Sometimes, the handing over of responsibility takes on grotesque forms. When two soldiers were shot at their barracks in Northern Ireland in March this year, what was really strange was that the barracks were being protected by a private security firm. Historically, the state has taken responsibility for the defence of the nation. Yet here we had private security guards – not famed for their high standards – protecting an army barracks in Northern Ireland. The guards themselves said that they could see what was happening, they could see the attackers coming with their guns, but they claimed that they didn’t have the training to deal with it. This process of contracting out is a bad thing, not because other people running things is bad, but because it is almost invariably driven by the state’s refusal to take responsibility.

When the UK Labour government announced that the Bank of England would become independent in 1997, that move was driven by the same impulse. The bank’s independence is itself not necessarily a bad thing, but this development showed that the government wanted to evade responsibility for economic decisions. This has also been a feature of national governments’ relations with the EU. Politicians are able to say ‘it wasn’t our decision, we were forced to do it by an EU directive’. Decision-making is done at arm’s length; responsibility is avoided.

The second problem is that the state has become very short-termist and one-sidedly tactical, far too subject to political calculations. The state therefore finds it difficult to make hard choices. Few politicians are prepared to say that the public sector will have to be cut back massively. Who spells out, publicly, the public expenditure cuts that were sneaked into UK chancellor Alastair Darling’s Budget in April?

Thirdly, something that I am most worried about as a sociologist, is the decline of the public-sector ethos. Again, this is particularly an Anglo-American problem, but it is affecting other countries, too. This ethos, which guided state actions in the past, was one that professed neutrality, objectivity, disinterestedness and professionalism. This has been eroded by an army of consultants coming in and out on a short-term basis. The civil service is no longer viewed in the same way as in the past. A distinct, institutional consciousness no longer exists. Try talking to a civil servant these days and you will find that they are more interested in you than you are in them. Why? Because they are looking to make contacts and find another job; always moving on.

Few people working in the civil service express the espirit de corps that is essential to any institution if it is to be effective. Ironically, you need a fairly conservative state institution in order to be experimentative. Unless you have a stable foundation on which to build, it is difficult to be innovative because you are constantly having to redo the things you did before.

Fourthly, the consequence of this is that the state as it is constituted in many parts of the West lacks any creative impulse to innovate. The UK government is constantly setting up quasi-state organisations whose mission is to innovate, to provide ‘blue-sky’ thinking, yet most of these organisations do not say or propose anything risky or interesting and instead churn out the same jargon and ideas time and time again.

Fifthly, something that is endemic to the state is a very inefficient public sector, particularly in Britain. The public sector cannot teach children how to read and write in a systematic way; the National Health Service is also highly inefficient given the amount of money that is spent on it. You only need to compare Britain’s health system to France’s in order to see that. The NHS is so inefficient it cannot even run a computer system. With a flu pandemic apparently on the way, the UK government has had to admit that it cannot even create a flu helpline, claiming it would take six months to do so. Setting up a helpline is not exactly rocket science.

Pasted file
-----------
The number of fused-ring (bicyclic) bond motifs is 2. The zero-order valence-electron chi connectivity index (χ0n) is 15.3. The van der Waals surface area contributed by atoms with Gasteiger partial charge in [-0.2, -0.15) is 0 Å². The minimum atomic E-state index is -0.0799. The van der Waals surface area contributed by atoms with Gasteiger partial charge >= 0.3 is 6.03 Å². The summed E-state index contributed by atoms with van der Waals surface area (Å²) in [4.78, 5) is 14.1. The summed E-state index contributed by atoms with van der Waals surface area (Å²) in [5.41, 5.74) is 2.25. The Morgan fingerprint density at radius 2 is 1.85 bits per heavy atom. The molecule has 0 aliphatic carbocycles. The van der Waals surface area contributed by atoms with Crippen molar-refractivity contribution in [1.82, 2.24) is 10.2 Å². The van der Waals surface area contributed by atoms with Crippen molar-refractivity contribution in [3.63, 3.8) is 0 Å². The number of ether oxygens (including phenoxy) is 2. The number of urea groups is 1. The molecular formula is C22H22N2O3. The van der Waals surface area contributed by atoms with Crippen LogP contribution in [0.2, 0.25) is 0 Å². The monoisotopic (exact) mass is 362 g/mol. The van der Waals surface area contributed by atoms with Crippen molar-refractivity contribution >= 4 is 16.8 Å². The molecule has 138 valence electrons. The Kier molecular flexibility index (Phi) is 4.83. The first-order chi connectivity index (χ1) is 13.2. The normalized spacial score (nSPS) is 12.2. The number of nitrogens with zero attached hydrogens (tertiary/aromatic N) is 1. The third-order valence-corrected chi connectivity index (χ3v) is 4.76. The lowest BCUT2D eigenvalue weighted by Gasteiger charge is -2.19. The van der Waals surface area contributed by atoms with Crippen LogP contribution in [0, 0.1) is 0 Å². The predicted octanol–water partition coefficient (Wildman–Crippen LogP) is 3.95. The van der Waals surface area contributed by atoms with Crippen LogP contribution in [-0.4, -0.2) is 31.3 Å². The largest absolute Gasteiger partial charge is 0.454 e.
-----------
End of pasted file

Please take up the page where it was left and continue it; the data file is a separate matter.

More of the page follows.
This inefficiency will not be overcome any time soon. This is not to counterpose the state to the market, but rather to say that there are states which are weak or strong, smart or stupid. We are good at recognising failed states in Africa, but not so good at noticing the failed states closer to home. Similarly, markets are by no means always robust and there are some in major need of overhaul. What we need, and this is something we can all help to bring about, is a state with new policies that are more worthy of the twenty-first century and which is better able to meet our needs. We do need a state that can contain the most destructive effects of the global crisis, but we mustn’t think for one second that the state can save the economy. That is because we shouldn’t be trying to save the economy – we should be restructuring it.

This is an edited version of a speech that Frank Furedi gave at the Battle for the Economy in London on 16 May.

Frank Furedi is author of Politics of Fear (buy this book from Amazon(UK)) and Invitation To Terror: The Expanding Empire of The Unknown (buy this book from Amazon(UK)), both published by Continuum Press. Visit Furedi’s website here.

Previously on spiked

Frank Furedi explained why the state won’t be the saviour of the economy. He also said we need a public debate about the economy. Mick Hume saw last year’s budget as a cheap excuse for politics, and described Gordon Brown as a very ‘little Stalin’. Rob Killick looked at what’s in store for the British economy and set out a three-point agenda of what the G20 – and the rest of us – should be debating. Or read more at spiked issue Economy.

To enquire about republishing spiked’s content, a right to reply or to request a correction, please contact the managing editor, Viv Regan.

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Topics Politics